Grand River Branch
United Empire Loyalists' Association of Canada
Selected Reprints from the
Grand River Branch Newsletter, Branches
"The Forgotten Saxons"
Wm. C Leonhardt, August 1994, Vol.6 No.2, Pages 13-14
At our meeting on March 20, 1994, in Brantford, Mr. William C. Leonhardt delivered a very interesting lecture on "another type of loyalism", the story of the Saxon people of northern Germany. Many of the descendants of the Saxon tribes settled in early colonial America. During the American revolution, many fought under the "Royal Standard". We are pleased to offer this shorter version of Mr. Leonhardt's address.
The story of the "Forgotten Saxons" had its beginnings in what is today, northern Germany. Rome was never able to defeat the Saxon tribes. For the fourth century on, Roman power in western Europe decayed and the Saxons
expanded into Britain and established some non-permanent settlements along the coast of Gaul. In A.D. 772, Charlemagne, in reprisal for Saxon raids along the Rhine Valley, initiated a campaign against them. On two occasions, after defeating the Saxons in battle, he proved to be a generous victor. Charlemagne launched a massive military assault to begin the final conquest of the Saxon people. After their third defeat, they rebelled again and Charlemagne responded by beheading 4500 Saxon prisoners and uprooting one third of the population. They were moved to the coast of the English Channel, Flanders, the Sauer and Moselle Valleys, near the Seine River and Dunkerque. Large members crossed the English Channel to join their Saxon compatriots in England.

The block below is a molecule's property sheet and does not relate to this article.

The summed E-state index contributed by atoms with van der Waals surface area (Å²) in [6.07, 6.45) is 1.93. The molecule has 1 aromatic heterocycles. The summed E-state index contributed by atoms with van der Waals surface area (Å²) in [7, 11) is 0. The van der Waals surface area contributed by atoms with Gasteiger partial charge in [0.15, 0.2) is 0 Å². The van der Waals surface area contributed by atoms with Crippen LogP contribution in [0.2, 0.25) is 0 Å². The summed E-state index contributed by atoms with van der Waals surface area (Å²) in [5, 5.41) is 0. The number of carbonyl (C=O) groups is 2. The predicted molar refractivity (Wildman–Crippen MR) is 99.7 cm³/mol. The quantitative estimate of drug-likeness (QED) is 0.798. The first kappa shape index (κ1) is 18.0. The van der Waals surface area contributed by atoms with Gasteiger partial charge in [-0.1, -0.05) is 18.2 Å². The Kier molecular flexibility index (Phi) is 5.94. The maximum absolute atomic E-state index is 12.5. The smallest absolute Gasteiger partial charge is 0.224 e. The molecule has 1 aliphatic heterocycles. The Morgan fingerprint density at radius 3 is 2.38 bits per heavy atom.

After five hundred years, a large number of the Saxons in Franconia had not been assimilated into the feudal system. In 1141, King Geysea of Hungary was looking for settlers to help the Magyars bolster the defence of his eastern borders. The Saxons, who were nominally a free people, heard about his proposal. They considered his offer for free land, the promise of better treatment and the chance to control their own destiny. Some of them decided to accept his invitation and migrate.
They built their wagons; filled them with their possessions; hitched up their oxen and made a one-hundred day overland trek to what is today, Transylvania. Many did not survive the journey, falling prey to robber skills and rebuilt their reputations as fearsome fighters.
The land they found was indeed rich and fertile. the Saxons began to clear the land and laid out villages in a format reminiscent of the Saxon villages in England. The parallels in Saxon history did not end with village design. In England, the year 1215 saw the signing of the Magna Carta. After a series of bloody battles in Transylvania, the Golden Charter was signed in 1224. Under the Golden Charter, the Saxons won the right to elect their own judges, magistrates and clergy. They answered directly to the king and later to the emperor.
The next five hundred years saw the Saxons fighting the Tatars, the Mongols, the Huns, the Turks and other forces seeking to penetrate Europe. During these wars, they suffered heavy losses. Many villages were left empty. The people either perished in battle or were carried off as slaves. The Saxons bought their land many times over, with their blood. As the need for constant warfare receded, their fate moved from the battlefield to the political arena and to circumstances, which eventually led to their downfall.